Bangkok has amazing food. Not many people would argue that point. What’s even better is that often the best food in Bangkok is the cheap street food. Here are my favorite foods I have eaten in Bangkok.
We returned to Bangkok after two months away. It almost felt like coming home. We love the city. Our teenagers love this city. When it was time to leave for Sri Lanka, we were all a bit sad, not know when the next time we would return to this amazing city. Here are some things our teenagers enjoyed doing in Bangkok.
About 6 months before we left on our round the world trip, I was talking on the phone with my best friend, Ann. Her daughter was planning to participate in a sister city trip to Japan. She had saved money and done fundraising. But then her dad was offered a new job and the family moved from Colorado to California, making her ineligible to go on the sister cities trip.
I scanned the faces on the other side of the fence. Did any of these people look like an Ahmad? I saw families with children, but I knew that Ahmad was a single man from Syria. I saw the dark skinned man from Cameroon that one of my daughters was assigned to visit and made introductions. I had almost reached the end of the fence when I saw a man stretching to see over the others around him.
I ducked my head as I entered the long, white basement room at the Buddhist wat. I had participated in short, guided meditations before, but I wasn’t sure what to expect from a 2 hour Buddhist mediation led by a monk.
While we were in Bangkok, our daughters’ friend came to stay with us for two weeks. One of the activities she wanted to do during her visit was to see a floating market. Having just gone to Amphawa floating market the previous weekend, we didn’t really want to leave Bangkok.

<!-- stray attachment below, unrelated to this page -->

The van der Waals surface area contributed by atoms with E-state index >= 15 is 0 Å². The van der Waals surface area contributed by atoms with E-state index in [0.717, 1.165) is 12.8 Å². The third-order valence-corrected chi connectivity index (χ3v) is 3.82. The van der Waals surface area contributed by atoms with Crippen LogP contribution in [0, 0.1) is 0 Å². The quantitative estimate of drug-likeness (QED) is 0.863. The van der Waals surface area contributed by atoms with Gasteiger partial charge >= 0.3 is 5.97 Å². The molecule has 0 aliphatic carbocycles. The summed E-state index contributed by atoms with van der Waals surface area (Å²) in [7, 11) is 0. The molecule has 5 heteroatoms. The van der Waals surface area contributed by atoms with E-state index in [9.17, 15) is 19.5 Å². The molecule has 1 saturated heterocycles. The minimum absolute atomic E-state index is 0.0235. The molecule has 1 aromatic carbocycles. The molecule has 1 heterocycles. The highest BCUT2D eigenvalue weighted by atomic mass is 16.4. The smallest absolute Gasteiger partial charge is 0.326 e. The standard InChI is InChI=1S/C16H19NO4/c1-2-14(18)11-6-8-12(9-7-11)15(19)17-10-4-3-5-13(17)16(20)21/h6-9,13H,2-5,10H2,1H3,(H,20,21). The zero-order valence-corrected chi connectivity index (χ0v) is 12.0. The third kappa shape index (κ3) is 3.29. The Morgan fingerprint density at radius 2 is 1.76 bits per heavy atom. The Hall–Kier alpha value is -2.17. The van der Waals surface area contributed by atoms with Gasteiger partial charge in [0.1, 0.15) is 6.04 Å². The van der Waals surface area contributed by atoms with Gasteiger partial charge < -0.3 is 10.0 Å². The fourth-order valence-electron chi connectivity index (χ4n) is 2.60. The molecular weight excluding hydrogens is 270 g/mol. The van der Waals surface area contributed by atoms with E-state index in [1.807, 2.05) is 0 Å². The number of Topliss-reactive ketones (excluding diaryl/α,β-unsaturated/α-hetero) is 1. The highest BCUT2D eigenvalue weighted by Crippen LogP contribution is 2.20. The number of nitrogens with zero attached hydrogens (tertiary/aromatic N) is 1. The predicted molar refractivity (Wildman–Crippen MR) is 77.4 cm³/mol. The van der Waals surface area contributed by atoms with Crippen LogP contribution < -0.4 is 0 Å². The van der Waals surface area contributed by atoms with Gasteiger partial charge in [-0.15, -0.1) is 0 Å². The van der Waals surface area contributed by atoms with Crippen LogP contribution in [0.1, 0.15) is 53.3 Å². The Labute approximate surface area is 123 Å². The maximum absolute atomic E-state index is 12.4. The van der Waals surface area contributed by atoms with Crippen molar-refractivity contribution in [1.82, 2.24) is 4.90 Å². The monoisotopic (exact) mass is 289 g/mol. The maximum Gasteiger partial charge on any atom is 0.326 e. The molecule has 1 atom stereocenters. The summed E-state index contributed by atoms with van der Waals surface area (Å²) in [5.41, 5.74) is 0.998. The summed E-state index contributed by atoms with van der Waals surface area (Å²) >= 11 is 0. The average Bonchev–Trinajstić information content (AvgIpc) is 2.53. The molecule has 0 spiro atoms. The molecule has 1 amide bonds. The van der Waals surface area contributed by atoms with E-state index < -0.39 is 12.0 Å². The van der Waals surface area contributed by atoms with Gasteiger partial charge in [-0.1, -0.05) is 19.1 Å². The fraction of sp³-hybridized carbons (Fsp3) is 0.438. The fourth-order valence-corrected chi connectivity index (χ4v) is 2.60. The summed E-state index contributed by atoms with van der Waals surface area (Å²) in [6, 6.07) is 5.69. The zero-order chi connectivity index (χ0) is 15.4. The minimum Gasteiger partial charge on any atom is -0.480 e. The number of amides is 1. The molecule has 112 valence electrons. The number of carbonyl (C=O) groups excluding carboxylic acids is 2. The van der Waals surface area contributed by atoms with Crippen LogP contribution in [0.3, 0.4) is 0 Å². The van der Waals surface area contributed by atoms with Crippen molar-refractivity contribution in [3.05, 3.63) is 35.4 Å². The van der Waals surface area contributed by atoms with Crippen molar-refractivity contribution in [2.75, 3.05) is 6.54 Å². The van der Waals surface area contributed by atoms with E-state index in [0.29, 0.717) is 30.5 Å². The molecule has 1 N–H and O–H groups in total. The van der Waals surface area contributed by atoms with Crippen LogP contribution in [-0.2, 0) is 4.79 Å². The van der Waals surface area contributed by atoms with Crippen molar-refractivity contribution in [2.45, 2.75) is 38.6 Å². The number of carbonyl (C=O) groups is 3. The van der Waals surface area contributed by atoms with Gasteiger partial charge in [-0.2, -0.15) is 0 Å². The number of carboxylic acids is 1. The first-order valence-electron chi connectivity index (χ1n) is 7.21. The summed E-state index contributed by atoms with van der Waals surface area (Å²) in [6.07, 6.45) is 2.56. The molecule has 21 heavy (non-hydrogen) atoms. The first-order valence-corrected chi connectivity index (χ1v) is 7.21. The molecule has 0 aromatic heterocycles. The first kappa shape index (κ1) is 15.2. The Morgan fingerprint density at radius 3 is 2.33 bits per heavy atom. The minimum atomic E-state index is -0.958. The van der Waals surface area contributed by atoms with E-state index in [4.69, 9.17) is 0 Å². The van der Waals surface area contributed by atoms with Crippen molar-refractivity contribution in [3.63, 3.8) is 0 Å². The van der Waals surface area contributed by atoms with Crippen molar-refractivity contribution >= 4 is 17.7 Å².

Kanchanburi is a popular destination just outside Bangkok known for its World War II sites (Bridge on the River Kwai), natural scenery, and floating raft guesthouses. Travel agencies will happily book overpriced tours from Bangkok, but we prefer to take local transport which is cheaper and usually not that complicated. Usually…
When planning a trip from Bangkok to a floating market, most online sources will recommend either Damneon Saduak, the biggest, most popular, most geared towards western tourists; or Amphawa, the smaller, quieter, more popular with Thais. Some will say Amphawa is more authentic and less touristy, but the truth is none of the floating markets in Thailand are “authentic.” None still sell stuff from boats because it’s the easiest way to transport goods. They sell stuff from boats because tourists like it.
There is just something about visiting ancient ruins that makes you keenly aware that you are walking on the same ground as people who lived thousands of years ago. It makes sense, or course, that seeing these crumbling buildings would conjure a sense of the past. And our trip to Ayutthaya was no different.
Upon arriving in Bangkok, after a 28 hour train ride from Butterworth, Malaysia, we stepped out of the taxi onto what I not so fondly referred to as Khao San Road Jr.
Just a few blocks from the actual Khao San Road, this street had the same vibe you would find in that famous locale, mostly foreigners in varying states of drunkenness, overpriced restaurants lining one side of the street, and souvenir stands on the other. Continue reading